Bingo Demographics and Statistics
When bingo is mentioned, most people’s conception is old women packing out smoky bingo halls and settling down for a night with their dabber and bingo tickets. It’s a game often associated with the older generation and this is one of the reasons why a lot of younger people are potentially put off.
However, given that the smoky rooms are no longer allowed due to the smoking ban, the demise of a huge number of bingo halls and the meteoric rise of online and mobile bingo, are these stereotypes of bingo players still true?
We’ve taken a look at some of the most recent industry data to see who is playing bingo and if the trends are looking like changing any time soon.
As many of you probably predicted, the majority of players that play bingo these days are women. In fact, 75% of all bingo players are women leaving just 25% of them being men. However, what’s most interesting about this is that the number of men who are playing the game is starting to rise. Between 2015 and 2018 this number grew by 7%, and industry experts are predicting that this number will continue to rise as the years go on.
The biggest ever winner of a single jackpot in the UK was a man by the name of John Orchard who won a staggering £5.9million. The largest female winner was that of Anne Marie Farrar who won £3.4million from just a 15p ticket. We’ve a full article on major bingo wins where we talk more about both of these incredible wins.
In terms of age, the sweet spot is that of 45-54, although the numbers have been shifting for this as well. In fact, the fastest growing demographic is that of the 18-34 year olds, who took just 17% of the total market share in 2015 increasing to a 25% total share in 2018. Again, these numbers are predicted to rise moving forward.
The biggest decline we have seen is actually that of the 55+ sector, going from an industry topping 32% in in 2015 to just 21% in 2018. You do need to remember that it isn’t necessarily the case that fewer people in that age bracket are playing the game, but more that the younger generation are starting to catch them up.
The 35-44-year olds were another group that has seen an increase, from 21% to 26%, with 45-54 year olds seeing a slight decrease from 30% to 28%.
YouGov were able to produce a report recently that dialled in on our numbers a little more. Their findings were related to online play, so bear this in mind.
They were able to decipher that the group most likely to play online bingo was that of 25-34s, with 28% of online players fitting that age demographic. What’s interesting though is that just 62% of those are female, with 38% male. These numbers are very different to our industry wide numbers above, although we were able to see that the overall number of male players was rising, so it does fall in line with that.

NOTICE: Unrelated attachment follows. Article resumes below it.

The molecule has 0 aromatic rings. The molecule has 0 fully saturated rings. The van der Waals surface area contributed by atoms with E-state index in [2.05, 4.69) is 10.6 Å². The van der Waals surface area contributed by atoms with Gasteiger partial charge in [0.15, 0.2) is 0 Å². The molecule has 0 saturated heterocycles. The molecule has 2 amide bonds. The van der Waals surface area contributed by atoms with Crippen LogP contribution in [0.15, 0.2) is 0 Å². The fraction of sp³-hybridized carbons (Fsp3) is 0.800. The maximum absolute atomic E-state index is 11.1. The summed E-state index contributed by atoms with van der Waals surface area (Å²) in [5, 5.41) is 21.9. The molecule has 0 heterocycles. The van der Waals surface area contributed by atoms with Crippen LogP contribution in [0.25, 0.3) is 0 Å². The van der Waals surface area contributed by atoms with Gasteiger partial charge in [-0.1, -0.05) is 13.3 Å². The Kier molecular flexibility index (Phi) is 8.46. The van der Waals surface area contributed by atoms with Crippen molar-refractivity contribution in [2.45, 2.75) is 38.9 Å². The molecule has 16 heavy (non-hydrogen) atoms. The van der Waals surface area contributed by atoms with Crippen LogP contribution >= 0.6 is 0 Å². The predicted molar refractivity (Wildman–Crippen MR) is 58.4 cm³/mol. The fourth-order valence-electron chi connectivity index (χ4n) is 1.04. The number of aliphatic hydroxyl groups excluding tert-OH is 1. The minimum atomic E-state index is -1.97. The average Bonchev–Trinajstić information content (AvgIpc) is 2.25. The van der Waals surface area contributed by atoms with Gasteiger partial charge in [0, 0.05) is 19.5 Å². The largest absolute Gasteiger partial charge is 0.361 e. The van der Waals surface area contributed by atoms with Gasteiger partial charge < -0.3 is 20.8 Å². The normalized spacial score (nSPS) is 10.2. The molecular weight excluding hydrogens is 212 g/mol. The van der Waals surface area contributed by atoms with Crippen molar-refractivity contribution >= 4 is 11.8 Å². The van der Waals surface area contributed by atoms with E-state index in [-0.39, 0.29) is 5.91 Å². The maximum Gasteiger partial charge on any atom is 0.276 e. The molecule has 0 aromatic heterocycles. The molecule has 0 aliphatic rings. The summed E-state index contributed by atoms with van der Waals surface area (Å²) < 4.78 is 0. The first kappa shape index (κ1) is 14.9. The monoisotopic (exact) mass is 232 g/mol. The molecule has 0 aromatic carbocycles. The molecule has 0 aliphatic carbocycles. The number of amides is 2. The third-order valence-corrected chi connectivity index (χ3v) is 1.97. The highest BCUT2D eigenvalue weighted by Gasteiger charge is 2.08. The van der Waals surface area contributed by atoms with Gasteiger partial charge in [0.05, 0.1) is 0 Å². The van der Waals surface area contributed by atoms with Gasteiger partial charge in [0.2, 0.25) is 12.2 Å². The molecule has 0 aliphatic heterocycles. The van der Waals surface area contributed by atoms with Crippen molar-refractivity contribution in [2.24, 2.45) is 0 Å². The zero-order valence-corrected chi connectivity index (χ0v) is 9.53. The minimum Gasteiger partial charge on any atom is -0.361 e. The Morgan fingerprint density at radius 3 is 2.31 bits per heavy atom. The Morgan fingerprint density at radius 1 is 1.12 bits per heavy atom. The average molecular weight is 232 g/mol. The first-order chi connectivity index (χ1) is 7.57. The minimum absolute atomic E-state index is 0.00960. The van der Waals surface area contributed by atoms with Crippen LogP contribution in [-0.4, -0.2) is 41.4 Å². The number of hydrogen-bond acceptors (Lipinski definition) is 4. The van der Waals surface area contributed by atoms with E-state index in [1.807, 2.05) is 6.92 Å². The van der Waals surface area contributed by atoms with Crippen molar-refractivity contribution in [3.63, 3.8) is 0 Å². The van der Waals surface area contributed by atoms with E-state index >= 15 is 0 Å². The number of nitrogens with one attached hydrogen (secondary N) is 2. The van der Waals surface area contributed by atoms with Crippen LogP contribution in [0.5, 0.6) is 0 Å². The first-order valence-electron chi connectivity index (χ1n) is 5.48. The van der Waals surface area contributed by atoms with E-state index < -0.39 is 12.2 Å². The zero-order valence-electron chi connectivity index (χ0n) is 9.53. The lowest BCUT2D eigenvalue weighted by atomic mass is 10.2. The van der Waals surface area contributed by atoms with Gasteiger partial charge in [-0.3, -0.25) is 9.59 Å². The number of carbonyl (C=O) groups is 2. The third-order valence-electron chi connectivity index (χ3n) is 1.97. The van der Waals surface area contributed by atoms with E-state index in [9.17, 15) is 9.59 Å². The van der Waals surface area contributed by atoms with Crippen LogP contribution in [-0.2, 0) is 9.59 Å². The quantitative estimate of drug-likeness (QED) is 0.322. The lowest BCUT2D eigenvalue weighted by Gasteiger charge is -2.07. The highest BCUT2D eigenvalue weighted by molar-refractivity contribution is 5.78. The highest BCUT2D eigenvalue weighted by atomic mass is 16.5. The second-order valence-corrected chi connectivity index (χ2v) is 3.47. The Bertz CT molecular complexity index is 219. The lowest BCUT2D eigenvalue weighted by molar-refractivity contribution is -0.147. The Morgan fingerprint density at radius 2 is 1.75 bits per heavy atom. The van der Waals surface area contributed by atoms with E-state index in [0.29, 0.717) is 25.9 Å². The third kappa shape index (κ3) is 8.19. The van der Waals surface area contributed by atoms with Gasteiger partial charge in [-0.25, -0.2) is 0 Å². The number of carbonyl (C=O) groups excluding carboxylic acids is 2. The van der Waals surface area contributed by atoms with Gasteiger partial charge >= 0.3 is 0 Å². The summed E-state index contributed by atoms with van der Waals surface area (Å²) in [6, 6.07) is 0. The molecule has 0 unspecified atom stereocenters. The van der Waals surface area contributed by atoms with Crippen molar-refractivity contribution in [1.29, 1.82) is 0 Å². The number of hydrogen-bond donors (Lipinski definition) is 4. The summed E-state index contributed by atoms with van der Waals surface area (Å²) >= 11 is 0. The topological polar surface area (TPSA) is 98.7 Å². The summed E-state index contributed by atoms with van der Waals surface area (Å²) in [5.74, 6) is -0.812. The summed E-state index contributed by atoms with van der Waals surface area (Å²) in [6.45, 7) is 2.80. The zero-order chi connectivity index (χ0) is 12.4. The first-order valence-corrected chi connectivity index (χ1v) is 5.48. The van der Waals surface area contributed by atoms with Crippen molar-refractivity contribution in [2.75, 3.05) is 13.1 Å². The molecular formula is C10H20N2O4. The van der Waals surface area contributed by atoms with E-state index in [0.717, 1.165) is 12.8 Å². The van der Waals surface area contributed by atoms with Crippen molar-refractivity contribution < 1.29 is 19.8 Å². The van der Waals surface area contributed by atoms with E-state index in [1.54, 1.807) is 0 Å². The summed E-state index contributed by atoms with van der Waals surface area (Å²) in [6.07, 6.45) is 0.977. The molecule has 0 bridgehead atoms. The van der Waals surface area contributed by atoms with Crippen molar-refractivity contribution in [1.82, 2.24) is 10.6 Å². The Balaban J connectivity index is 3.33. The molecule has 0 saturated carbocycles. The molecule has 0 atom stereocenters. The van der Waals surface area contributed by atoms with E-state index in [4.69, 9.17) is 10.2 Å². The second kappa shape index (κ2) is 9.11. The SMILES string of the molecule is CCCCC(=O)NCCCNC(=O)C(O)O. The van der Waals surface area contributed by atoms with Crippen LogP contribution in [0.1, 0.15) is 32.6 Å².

The reason behind this spike in online play for the younger generation is no doubt down to the fact that, generally, younger people are more au fait with technology than the older generation. But the stats also show that 28% of people who have played online have also visited a bingo club of some sort within the last 12 months.
Given that the number of bingo halls that have closed over the last few years has remained pretty constant – after a catastrophic time overall since the turn of the Millennium – it would suggest that the new breed of online players are visiting enough bingo halls to make the industry sustainable once again. It’s likely that their newfound interest has saved countless bingo halls throughout the UK and also countless jobs as a result.
Bingo Players and Alternative Gambling Habits
The YouGov report into bingo playing also had some interesting findings about bingo players and other forms of gambling. They were able to find a strong correlation between bingo players and those that played the National Lottery, citing that 69% of bingo players were also betting on the National Lottery.
The findings also saw that players who played bingo were 63% more likely to buy a scratchcard. On top of that, 38% of bingo players had tried some other form of gambling such as roulette, poker, blackjack etc., compared to just 5% of the UK’s national average.
Whilst the revelation that bingo players are more willing to try other forms of gambling is not a huge surprise, the numbers that make the transition are larger than we had expected and a clear indicator as to why bingo sites have such strong links to side games such as slots and table games. They have clearly done their research.
You can check out more using our YouGov source here.
Why do People Choose the Bingo Site That They Do?
There are many reasons why people choose the bingo site that they do, and each persons reasons is likely going to be quite different from another’s. The most common answer, however, is the quality of the website that they are playing on; this came in at number 1 above ease of depositing, bonus offers, and then cash out times.
People are looking for a quality time when the play bingo. They want sites that look good, function well and are going to instill confidence when they deposit their hard-earned cash. The ability to create such sites has grown drastically over the last decade or so, with the development of platforms like HTML5 allowing companies to offer the best possible gaming experience both online and on mobile.
Interestingly, the ability to play in store as well as playing online came the lowest on the list, with just 13% citing this as in important factor. It shows that the online world isn’t too fussed about being able to play in a bingo hall that is related to a brand, and are likely to go anywhere that is local and convenient if they want to venture offline.
Mobile Starting to Dominate
Mobile bingo is probably the fastest growing sector in the entire industry right now, which comes as little surprise given that the likes of sports betting and casino have already seen huge hikes in the number of mobile users.